Olympus E-P2 Review

Only one real change

What is It?

The E-P2 is a relatively minor update to the E-P1. I'm not going to repeat the discussion of what that camera is here (see my review of the E-P1), but rather point out the differences.

There aren't many differences! The primary change Olympus made was to add a slot underneath the hot shoe. This slot has electrical connectors that power accessories, most notably the VF-2 and VF-3 Viewfinders. But Olympus has other accessories that use this slot, too (see Olympus m4/3 Accessories). The addition of the EVF I'll address in the "How's it Handle?" section that comes next.

Other differences are very minor. The E-P2 has two new Art Filters (Cross Process and Diorama). Cross Process gives an edgy and miscolored look similar to what happened when you processed slide film in negative chemicals. Diorama imitates using a tilt-shift lens to produce very little depth of field with a directional blur component. Add a menu option to adjust the brightness of the EVF and you've got all the changes between the E-P1 and E-P2.

How's it Handle?

With the E-P1 you had to shoot like a compact camera user: at arm's length from you so you could see the rear LCD. Put an EVF (VF-2 or VF-3) into the hot shoe/accessory slot and you can use the camera much more like a DSLR: at your eye. 

An EVF isn't the same as an optical viewfinder, though. You're looking at a flat, backlit surface with the EVF, and your eye responds to that a bit differently. You already see any "flatness" that your composition has produced, whereas in optical viewfinders there's more of a 3D effect. The good news is that you're seeing 100% of the composition. The bad news is that even the high-end EVF with it's ~800x600 resolution is still pretty coarse to look at, and introduces a bit of lag you don't get in an optical viewfinder.

The VF-2 doesn't come with a good eyecup, either (its optional), so it feels a bit awkward looking through the small hole to see what's basically a small LCD. It's a good thing Olympus provided the menu setting for brightness, as at night you can lose your night vision looking at a lit screen like this.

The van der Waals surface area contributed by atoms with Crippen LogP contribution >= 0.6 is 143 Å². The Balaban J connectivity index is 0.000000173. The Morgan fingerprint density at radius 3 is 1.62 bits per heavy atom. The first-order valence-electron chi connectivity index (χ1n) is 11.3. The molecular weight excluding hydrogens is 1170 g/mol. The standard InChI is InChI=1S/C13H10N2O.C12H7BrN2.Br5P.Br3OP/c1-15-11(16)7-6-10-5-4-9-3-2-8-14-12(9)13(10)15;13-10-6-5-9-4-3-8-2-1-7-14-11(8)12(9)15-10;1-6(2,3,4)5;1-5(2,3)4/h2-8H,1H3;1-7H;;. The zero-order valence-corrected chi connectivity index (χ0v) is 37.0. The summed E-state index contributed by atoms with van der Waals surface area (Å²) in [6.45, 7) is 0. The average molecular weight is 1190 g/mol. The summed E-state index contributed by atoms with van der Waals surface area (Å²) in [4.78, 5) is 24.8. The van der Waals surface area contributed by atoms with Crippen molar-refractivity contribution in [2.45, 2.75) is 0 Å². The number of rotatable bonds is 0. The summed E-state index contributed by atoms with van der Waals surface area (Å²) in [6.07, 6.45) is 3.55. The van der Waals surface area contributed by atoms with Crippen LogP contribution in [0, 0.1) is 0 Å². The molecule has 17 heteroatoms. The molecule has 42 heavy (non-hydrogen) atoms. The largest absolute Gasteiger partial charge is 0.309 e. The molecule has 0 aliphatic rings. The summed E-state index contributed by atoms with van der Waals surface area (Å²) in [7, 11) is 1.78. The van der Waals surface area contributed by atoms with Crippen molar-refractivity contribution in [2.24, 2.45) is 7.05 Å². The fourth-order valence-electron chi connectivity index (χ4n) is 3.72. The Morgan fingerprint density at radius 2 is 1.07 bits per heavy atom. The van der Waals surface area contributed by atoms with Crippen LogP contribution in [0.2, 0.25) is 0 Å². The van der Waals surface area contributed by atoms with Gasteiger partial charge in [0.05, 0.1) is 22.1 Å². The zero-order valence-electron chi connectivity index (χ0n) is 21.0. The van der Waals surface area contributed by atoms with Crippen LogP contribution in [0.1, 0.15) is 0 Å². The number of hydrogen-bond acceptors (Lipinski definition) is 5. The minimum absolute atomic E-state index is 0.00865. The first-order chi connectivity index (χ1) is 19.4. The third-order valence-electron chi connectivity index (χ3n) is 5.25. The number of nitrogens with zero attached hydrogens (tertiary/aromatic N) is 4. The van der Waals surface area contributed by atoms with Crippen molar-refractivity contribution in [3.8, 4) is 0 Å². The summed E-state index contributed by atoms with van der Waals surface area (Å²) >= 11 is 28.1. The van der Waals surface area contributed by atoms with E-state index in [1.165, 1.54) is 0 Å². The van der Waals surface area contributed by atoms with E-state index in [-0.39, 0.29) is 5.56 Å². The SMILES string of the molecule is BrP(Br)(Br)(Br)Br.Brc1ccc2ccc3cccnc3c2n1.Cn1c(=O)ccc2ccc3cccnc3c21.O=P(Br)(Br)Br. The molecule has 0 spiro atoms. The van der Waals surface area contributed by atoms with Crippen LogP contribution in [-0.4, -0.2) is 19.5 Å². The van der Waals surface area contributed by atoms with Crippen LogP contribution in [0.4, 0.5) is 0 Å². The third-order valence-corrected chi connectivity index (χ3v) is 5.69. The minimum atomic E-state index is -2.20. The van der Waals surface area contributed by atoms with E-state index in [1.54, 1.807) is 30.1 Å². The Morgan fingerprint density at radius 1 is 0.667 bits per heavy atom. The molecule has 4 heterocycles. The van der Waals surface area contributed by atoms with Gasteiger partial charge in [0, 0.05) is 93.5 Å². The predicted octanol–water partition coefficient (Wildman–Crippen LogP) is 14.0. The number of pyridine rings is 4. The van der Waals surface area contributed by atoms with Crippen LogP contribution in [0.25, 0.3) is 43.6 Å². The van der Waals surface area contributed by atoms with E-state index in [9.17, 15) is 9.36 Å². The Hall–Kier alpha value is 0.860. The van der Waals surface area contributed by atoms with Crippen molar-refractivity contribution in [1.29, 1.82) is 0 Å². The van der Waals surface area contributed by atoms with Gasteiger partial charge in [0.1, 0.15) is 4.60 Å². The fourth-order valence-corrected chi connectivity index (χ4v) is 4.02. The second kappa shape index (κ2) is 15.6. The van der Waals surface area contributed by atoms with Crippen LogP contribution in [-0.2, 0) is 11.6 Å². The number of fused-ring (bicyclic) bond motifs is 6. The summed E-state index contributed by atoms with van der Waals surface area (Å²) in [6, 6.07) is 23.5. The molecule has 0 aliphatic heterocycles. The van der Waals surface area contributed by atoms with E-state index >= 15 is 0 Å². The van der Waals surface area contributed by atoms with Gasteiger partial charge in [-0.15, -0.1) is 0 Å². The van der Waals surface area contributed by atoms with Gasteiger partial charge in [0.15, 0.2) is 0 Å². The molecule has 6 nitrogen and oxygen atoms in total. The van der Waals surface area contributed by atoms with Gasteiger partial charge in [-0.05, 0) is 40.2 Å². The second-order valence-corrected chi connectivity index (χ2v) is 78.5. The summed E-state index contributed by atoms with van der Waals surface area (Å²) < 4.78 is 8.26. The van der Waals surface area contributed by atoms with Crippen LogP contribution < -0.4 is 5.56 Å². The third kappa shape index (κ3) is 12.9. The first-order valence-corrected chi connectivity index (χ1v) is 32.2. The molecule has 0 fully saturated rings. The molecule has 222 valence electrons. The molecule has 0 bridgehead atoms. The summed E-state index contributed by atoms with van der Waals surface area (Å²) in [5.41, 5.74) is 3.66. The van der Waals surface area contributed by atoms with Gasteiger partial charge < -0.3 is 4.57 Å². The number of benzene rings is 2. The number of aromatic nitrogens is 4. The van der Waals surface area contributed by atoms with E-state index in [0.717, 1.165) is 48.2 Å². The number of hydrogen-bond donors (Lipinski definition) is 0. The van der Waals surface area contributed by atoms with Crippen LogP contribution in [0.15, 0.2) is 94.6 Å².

Both EVFs do tilt up to 90 degrees vertical. So you can put the camera down low and look down through the EVF. 

I'm not a huge fan of EVFs, but it does give you a shooting option that's useful. Being able to put the camera up to your face and brace it normally helps considerably in some situations, and in bright light the EVF is better than looking at a washed out rear LCD. 

How's it Perform?

Just like an E-P1.

Focus performance was improved slightly over the original E-P1, but Olympus updated the E-P1 firmware (1.1) to give the same benefit. So: Just like an E-P1.

One additional comment is needed though: powering something through the accessory slot reduces battery life. If you're always using an accessory, you may cut your battery life by 33% or more. Consider that when considering how many batteries to carry.

Final Thoughts

The addition of the accessory slot makes the E-P2 preferable to the E-P1. Significantly preferable, and mostly because of the ability to use an EVF. Other than that, my thoughts about the E-P2 are the same as they were for the E-P1: good enough for me to adopt as my casual shooting camera. I've now had almost two years of experience with an E-P2 (most of that side-by-side with my E-P1) and my opinions expressed in my E-P1 review really haven't changed. 


  • Bigger than you think. Definitely not a shirt pocket camera, though it fit into my big vest and jacket pockets with the lens collapsed.
  • Retro look, but too-modern controls. Hope you don't need to dip down into the menus often. Game Boy meets Pinball Machine.
  • Details get in the way of shooting. Needs a better LCD, a rethink on the compact camera-like control buttons, a better autofocus system, and a host of other small tweaks.


  • Smaller than its cousins. Finally, 4/3 in an appropriate camera size. A much more comfortable travel camera than any other DSLR-level camera to date.
  • Almost any lens fits. I can't think of many lenses you couldn't mount to this camera (with the appropriate adapter). I'm using some Leica lenses (the Voigtlander 12mm is a nice companion), but I can mount my Nikkor 400mm f/2.8 on this camera, too (it won't autofocus or use VR, though).
  • Image Quality about right. Smallest camera with decent image quality to date. With care, DSLR quality and little compromise. 





Value -- Since this item is often part of Olympus promotions, when it is sold under US$499 with lens, I'd move the Value rating to four stars. At US$399 or less, it approaches five stars


Support this site by ordering from the following site:

text and images © 2011 Thom Hogan -- All Rights Reserved   //    Follow us on Google+: Thom Hogan or on Twitter: @bythom, hashtags #bythom, #sansmirror